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Full text of "War-time financial problems"


There can be no doubt that the amount of real saving
now in progress, voluntary, owing to the patriotic
effort of people who think they ought to restrict their
own consumption so that the needs of our fighters
may be provided, and enforced through the action
of the Government in taking taxes and inflating the
currency, is very much greater than it was before
the war ; probably at least twice as much when all
allowance has been made for depreciation of the
currency. Some people think that this saving lesson
will have been learned, will have become a habit, will
continue and will grow. If so, if people save a larger
proportion of their income than they did before, and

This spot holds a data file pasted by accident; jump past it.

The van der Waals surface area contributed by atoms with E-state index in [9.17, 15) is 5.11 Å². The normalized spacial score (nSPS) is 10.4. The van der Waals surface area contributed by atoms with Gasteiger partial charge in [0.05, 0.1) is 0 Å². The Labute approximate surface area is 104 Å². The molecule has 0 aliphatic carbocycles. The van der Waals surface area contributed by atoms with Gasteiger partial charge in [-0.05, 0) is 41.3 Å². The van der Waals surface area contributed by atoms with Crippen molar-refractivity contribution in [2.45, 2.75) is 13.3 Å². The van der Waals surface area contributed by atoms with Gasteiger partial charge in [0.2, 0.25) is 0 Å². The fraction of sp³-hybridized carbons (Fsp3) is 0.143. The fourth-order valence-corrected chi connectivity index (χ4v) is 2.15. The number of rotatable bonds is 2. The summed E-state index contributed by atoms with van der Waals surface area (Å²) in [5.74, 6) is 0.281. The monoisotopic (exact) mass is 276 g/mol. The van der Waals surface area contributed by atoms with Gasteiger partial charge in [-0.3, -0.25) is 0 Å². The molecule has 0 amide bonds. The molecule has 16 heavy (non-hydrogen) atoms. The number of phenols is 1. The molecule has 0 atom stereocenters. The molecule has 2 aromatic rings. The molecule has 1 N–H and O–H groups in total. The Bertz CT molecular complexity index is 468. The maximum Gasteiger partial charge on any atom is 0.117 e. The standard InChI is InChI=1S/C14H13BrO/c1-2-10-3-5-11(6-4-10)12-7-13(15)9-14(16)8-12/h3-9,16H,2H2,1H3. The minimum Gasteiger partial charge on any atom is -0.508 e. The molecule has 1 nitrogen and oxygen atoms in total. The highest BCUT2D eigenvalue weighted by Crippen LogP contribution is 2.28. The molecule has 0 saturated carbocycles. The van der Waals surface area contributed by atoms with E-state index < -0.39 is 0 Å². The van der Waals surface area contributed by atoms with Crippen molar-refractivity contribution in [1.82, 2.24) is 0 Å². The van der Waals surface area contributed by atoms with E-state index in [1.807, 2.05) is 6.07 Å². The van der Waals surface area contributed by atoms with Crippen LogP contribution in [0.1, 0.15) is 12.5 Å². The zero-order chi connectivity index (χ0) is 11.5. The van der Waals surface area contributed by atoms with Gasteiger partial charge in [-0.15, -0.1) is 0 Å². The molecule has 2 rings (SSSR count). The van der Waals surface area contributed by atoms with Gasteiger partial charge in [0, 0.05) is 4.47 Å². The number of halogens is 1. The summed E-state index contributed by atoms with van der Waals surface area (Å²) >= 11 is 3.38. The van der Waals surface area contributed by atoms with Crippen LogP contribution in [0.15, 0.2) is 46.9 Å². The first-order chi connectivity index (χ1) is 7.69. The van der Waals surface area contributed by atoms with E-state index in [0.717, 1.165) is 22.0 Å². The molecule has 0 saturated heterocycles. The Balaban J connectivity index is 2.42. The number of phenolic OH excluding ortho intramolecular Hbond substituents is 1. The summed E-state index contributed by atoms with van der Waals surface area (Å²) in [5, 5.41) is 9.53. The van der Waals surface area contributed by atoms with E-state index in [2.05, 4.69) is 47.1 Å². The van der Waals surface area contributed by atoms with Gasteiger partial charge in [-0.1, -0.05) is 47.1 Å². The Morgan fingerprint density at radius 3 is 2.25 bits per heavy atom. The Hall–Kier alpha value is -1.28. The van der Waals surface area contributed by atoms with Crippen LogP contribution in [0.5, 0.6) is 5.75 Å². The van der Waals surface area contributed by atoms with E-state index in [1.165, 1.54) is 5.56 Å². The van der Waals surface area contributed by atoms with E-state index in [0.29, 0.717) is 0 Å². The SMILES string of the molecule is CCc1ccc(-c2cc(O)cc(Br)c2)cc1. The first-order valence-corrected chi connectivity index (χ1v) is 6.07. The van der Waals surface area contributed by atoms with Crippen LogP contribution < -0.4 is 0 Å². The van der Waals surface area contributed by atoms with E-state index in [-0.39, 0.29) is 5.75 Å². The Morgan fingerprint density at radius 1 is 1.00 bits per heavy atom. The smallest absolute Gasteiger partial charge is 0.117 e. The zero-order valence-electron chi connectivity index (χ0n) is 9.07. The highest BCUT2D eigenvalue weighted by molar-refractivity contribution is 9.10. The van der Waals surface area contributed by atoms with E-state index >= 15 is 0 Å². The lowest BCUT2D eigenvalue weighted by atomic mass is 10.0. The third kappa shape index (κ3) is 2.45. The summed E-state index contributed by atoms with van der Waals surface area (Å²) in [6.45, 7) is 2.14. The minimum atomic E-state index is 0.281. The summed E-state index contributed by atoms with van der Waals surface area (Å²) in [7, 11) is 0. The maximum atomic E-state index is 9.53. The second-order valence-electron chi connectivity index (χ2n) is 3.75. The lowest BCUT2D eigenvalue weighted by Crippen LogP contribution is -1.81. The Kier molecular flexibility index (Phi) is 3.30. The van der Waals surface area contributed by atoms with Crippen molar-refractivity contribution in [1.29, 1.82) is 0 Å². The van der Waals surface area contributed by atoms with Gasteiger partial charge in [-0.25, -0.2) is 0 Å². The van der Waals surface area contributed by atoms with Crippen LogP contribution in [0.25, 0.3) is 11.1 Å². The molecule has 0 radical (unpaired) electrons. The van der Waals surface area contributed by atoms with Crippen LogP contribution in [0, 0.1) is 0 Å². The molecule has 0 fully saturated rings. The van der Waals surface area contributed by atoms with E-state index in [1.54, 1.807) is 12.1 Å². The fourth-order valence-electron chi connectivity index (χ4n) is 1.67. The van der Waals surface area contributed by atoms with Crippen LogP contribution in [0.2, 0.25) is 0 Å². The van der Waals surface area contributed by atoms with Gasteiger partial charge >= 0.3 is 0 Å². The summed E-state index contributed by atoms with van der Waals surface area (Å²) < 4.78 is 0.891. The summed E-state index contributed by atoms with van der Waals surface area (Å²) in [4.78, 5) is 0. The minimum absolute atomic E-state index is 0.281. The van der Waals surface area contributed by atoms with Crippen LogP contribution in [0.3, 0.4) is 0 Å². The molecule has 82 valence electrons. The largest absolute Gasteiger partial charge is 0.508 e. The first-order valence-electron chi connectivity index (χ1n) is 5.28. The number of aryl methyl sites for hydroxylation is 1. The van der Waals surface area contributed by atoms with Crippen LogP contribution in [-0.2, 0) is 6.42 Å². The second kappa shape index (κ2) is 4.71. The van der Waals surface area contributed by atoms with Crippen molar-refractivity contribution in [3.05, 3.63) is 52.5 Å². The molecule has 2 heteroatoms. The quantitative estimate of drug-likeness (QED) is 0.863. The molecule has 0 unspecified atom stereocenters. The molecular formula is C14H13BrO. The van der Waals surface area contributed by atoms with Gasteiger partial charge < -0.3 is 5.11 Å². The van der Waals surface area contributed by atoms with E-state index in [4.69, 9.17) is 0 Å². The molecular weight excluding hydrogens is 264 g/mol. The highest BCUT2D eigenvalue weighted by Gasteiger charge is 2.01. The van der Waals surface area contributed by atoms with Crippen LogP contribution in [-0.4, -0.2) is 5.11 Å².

if the total output of goods is increased, as it easily
may be, it becomes at once evident that there is a
possibility of a freer supply of capital for industry
than has ever been seen. But in looking at this
hopeful and optimistic picture, we must never forget
that it can only be painted by those who are prepared
to leave out of the canvas all the danger of industrial
strife and dislocation, and all the danger of reaction
to the old habits of luxurious spending which are so
strong a possibility in the other direction. The war
has shown us how we can, if we like, increase pro-
duction, reduce consumption, and so have a larger
margin than ever before to be put into providing
capital for industry. Whether we really have learned
these lessons and will apply them remains to be seen.
There is also a possibility that some people may
recognise that saving money and applying it to the
re-equipment of the world for peace industry is a
patriotical] 3^ praise worthy object not less than saving